• \$\begingroup\$ @Iwrestledabearonce. Can you elaborate on how you would separate this into a javascript class? I like the idea of reusability, but how would you start? \$\endgroup\$ – bstrauch24 Jul 28 '17 at 19:45
4
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I didn't pay much attention to your logic, but focusing on this question:

Can you elaborate on how you would separate this into a javascript class? I like the idea of reusability, but how would you start?

I would start by abstracting the DOM references in the code. Maybe just pass it a single div or span and then generate the select boxes dynamically for maximum reusability.

Then I would combine the methods into a class or constructor of some sort because if you have a function in your code called clear, for example, later on you might have a hard time figuring out what that does. datepicker.clear() is much more descriptive than just clear()

Here's an example of how you might accomplish this:

function DatePicker(element, days, startyear, endyear) {
  // Create the markup
  this.monthElement = document.createElement("select");
  this.dayElement = document.createElement("select");
  this.yearElement = document.createElement("select");
  this.monthElement.onChange = this.update;
  this.yearElement.onChange = this.update;
  element.appendChild(this.monthElement);
  element.appendChild(this.dayElement);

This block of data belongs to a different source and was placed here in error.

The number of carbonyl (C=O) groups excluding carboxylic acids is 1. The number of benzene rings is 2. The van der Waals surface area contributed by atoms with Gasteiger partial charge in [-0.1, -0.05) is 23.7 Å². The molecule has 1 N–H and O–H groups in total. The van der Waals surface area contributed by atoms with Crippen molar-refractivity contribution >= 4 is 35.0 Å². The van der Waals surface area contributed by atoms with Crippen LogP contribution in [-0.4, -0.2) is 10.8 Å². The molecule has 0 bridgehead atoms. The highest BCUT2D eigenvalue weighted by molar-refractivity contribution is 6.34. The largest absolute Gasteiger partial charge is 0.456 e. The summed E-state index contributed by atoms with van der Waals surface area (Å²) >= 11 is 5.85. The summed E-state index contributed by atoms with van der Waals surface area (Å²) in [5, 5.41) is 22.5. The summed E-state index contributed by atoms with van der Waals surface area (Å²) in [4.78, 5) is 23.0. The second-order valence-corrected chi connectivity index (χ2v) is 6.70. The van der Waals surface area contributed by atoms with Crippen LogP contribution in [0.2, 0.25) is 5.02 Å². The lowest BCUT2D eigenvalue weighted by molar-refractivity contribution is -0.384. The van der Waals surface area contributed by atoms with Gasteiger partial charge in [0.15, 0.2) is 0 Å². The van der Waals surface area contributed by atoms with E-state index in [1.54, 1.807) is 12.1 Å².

element.appendChild(this.yearElement);

  this.createMonths();
  this.createDays(days);
  this.createYears(startyear, endyear);
}

DatePicker.prototype.clear = function(select) {
  for (var i = select.options.length - 1; i >= 0; i--) {
    select.remove(i);
  }
};

DatePicker.prototype.createMonths = function() {
  var months = ["Jan", "Feb", "Mar", "Apr", "May", "Jun", "Jul", "Aug", "Sep", "Oct", "Nov", "Dec"];
  for (var i = 0; i < 12; i++) {
    var option = document.createElement("option");
    option.text = months[i];
    this.monthElement.add(option);
  }
};

DatePicker.prototype.createDays = function(days) {
  var index = this.dayElement.options.selectedIndex;
  if (index < 0) index = 0;
  if (index >= days) index = days - 1;

  this.clear(this.dayElement);
  for (var day = 1; day <= days; day++) {
    var option = document.createElement("option");
    option.text = day;
    this.dayElement.add(option);
  }

  this.dayElement.options.selectedIndex = index;
};

DatePicker.prototype.createYears = function(start, end) {
  for (var year = end; year >= start; year--) {
    var option = document.createElement("option");
    option.text = year;
    this.yearElement.add(option);
  }
};

DatePicker.prototype.leapYear = function(year) {
  if (year % 400 == 0) return true;
  if (year % 100 == 0) return false;
  return year % 4 == 0;
};

DatePicker.prototype.update = function() {
  var month = this.monthElement.options.selectedIndex + 1;

  if (month == 1 || month == 3 || month == 5 || month == 7 || month == 8 || month == 10 || month == 12) {
    this.createDays(31);
  } else if (month == 4 || month == 6 || month == 9 || month == 11) {
    this.createDays(30);
  } else {
    var options = this.yearElement.options;
    var year = options[options.selectedIndex].text;

    if (this.leapYear(year)) {
      this.createDays(29);
    } else {
      this.createDays(28);
    }
  }
};

Then you can call it like this

var today = new Date();
var year = today.getFullYear();

// Send it a reference to a single element and create the markup in the constructor, 
// That way you don't have to rely on the user creating the correct markup
var dp = document.getElementById('datePicker');
var dPicker = new DatePicker(dp, 31, year - 100, year);

Here's a working demo.